6. “Our sole endowment objective is to maximize investment return.” The overriding obligation of those responsible for a college endowment is to ensure that future student generations benefit to the same relative extent as the current generation. Trustees achieve this balance by adjusting how much of endowment earnings they spend each year and how much they reinvest. But global warming puts a new slant on the matter. By investing in fossil fuel companies, colleges are using their current financial resources in a way that jeopardizes the quality of life of their future alumni. By any reasoned and humane interpretation, this violates colleges’ professed commitment to intergenerational equity.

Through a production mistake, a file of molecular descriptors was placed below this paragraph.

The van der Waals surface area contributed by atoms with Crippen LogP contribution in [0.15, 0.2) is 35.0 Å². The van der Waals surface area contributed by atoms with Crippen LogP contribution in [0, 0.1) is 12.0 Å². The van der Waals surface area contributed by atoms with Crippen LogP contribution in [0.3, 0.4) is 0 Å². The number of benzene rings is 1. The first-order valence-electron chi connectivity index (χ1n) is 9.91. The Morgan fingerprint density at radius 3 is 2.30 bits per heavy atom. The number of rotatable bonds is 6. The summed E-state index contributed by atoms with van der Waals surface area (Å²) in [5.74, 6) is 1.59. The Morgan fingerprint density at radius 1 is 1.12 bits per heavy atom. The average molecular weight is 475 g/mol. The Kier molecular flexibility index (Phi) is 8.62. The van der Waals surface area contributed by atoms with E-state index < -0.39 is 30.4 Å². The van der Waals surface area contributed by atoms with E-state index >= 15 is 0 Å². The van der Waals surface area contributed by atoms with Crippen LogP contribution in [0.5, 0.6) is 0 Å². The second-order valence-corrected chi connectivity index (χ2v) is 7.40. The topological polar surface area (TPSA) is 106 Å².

7. “Selling stock in fossil fuel companies will lower investment return and cause the college to have to make significant budget cuts.” This is the same argument that some colleges made when faced with the issue of divesting over Apartheid, yet many went ahead and found little financial effect. One academic study from 1986 found that “Historical returns since 1959 indicate that the South Africa-free portfolio, diluted with Treasury bills to bring its risk in line with the NYSE, would have outperformed the NYSE by 0.187 per cent annually. ” (Financial Implications of South African Divestment, Blake R. Grossman and William F. Sharpe, Financial Analysts Journal, Vol. 42, No. 4 (Jul. – Aug., 1986), pp. 15-29.) When a college sells stock it has the exact same amount of cash as the market value of the stock at the time of sale, minus transaction costs (estimated at 0.4% in the study of South African divestment), and can reinvest that money. The immediate financial consequences are small and phasing in divestment over several years would ameliorate the long term consequences.